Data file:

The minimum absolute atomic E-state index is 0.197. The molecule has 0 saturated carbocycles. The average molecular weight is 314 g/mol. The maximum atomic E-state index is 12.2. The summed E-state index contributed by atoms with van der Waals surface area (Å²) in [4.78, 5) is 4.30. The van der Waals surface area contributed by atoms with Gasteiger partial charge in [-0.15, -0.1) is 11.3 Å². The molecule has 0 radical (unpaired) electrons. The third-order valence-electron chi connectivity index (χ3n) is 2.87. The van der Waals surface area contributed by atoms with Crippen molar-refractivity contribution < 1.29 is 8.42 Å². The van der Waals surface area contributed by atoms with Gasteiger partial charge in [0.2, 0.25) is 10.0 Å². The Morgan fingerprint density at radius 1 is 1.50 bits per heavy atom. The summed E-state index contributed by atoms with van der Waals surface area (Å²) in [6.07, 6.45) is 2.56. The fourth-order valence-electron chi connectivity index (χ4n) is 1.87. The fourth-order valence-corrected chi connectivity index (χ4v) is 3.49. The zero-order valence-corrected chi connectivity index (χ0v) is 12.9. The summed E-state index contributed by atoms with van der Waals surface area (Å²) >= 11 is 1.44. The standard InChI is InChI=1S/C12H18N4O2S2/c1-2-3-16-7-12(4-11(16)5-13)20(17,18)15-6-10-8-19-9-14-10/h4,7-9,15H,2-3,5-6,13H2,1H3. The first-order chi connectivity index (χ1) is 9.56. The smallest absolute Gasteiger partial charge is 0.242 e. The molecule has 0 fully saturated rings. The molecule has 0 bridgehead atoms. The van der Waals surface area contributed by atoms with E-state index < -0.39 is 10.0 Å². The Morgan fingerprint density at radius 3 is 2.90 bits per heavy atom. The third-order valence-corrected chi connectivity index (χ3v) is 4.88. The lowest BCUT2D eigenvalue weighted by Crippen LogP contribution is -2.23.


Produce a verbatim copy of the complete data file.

The minimum absolute atomic E-state index is 0.197. The molecule has 0 saturated carbocycles. The average molecular weight is 314 g/mol. The maximum atomic E-state index is 12.2. The summed E-state index contributed by atoms with van der Waals surface area (Å²) in [4.78, 5) is 4.30. The van der Waals surface area contributed by atoms with Gasteiger partial charge in [-0.15, -0.1) is 11.3 Å². The molecule has 0 radical (unpaired) electrons. The third-order valence-electron chi connectivity index (χ3n) is 2.87. The van der Waals surface area contributed by atoms with Crippen molar-refractivity contribution < 1.29 is 8.42 Å². The van der Waals surface area contributed by atoms with Gasteiger partial charge in [0.2, 0.25) is 10.0 Å². The Morgan fingerprint density at radius 1 is 1.50 bits per heavy atom. The summed E-state index contributed by atoms with van der Waals surface area (Å²) in [6.07, 6.45) is 2.56. The fourth-order valence-electron chi connectivity index (χ4n) is 1.87. The fourth-order valence-corrected chi connectivity index (χ4v) is 3.49. The zero-order valence-corrected chi connectivity index (χ0v) is 12.9. The summed E-state index contributed by atoms with van der Waals surface area (Å²) >= 11 is 1.44. The standard InChI is InChI=1S/C12H18N4O2S2/c1-2-3-16-7-12(4-11(16)5-13)20(17,18)15-6-10-8-19-9-14-10/h4,7-9,15H,2-3,5-6,13H2,1H3. The first-order chi connectivity index (χ1) is 9.56. The smallest absolute Gasteiger partial charge is 0.242 e. The molecule has 0 fully saturated rings. The molecule has 0 bridgehead atoms. The van der Waals surface area contributed by atoms with E-state index < -0.39 is 10.0 Å². The Morgan fingerprint density at radius 3 is 2.90 bits per heavy atom. The third-order valence-corrected chi connectivity index (χ3v) is 4.88. The lowest BCUT2D eigenvalue weighted by Crippen LogP contribution is -2.23.